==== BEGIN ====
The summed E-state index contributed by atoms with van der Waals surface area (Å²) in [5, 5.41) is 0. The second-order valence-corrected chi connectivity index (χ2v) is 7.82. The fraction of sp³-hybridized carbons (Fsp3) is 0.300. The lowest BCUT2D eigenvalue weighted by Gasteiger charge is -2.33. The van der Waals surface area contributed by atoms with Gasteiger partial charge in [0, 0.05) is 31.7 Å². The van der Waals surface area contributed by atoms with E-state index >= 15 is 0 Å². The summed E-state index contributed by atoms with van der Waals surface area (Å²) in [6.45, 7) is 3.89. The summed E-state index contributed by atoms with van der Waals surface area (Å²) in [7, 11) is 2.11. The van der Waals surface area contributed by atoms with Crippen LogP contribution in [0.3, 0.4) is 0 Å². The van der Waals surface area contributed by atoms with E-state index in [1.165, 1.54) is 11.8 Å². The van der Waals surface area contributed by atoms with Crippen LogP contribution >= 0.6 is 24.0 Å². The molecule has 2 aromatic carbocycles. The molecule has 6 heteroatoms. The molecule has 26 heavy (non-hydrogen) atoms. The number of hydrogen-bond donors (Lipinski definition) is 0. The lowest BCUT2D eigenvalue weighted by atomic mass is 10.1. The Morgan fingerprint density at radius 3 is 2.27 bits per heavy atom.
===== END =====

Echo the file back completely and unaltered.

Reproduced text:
The summed E-state index contributed by atoms with van der Waals surface area (Å²) in [5, 5.41) is 0. The second-order valence-corrected chi connectivity index (χ2v) is 7.82. The fraction of sp³-hybridized carbons (Fsp3) is 0.300. The lowest BCUT2D eigenvalue weighted by Gasteiger charge is -2.33. The van der Waals surface area contributed by atoms with Gasteiger partial charge in [0, 0.05) is 31.7 Å². The van der Waals surface area contributed by atoms with E-state index >= 15 is 0 Å². The summed E-state index contributed by atoms with van der Waals surface area (Å²) in [6.45, 7) is 3.89. The summed E-state index contributed by atoms with van der Waals surface area (Å²) in [7, 11) is 2.11. The van der Waals surface area contributed by atoms with Crippen LogP contribution in [0.3, 0.4) is 0 Å². The van der Waals surface area contributed by atoms with E-state index in [1.165, 1.54) is 11.8 Å². The van der Waals surface area contributed by atoms with Crippen LogP contribution >= 0.6 is 24.0 Å². The molecule has 2 aromatic carbocycles. The molecule has 6 heteroatoms. The molecule has 26 heavy (non-hydrogen) atoms. The number of hydrogen-bond donors (Lipinski definition) is 0. The lowest BCUT2D eigenvalue weighted by atomic mass is 10.1. The Morgan fingerprint density at radius 3 is 2.27 bits per heavy atom.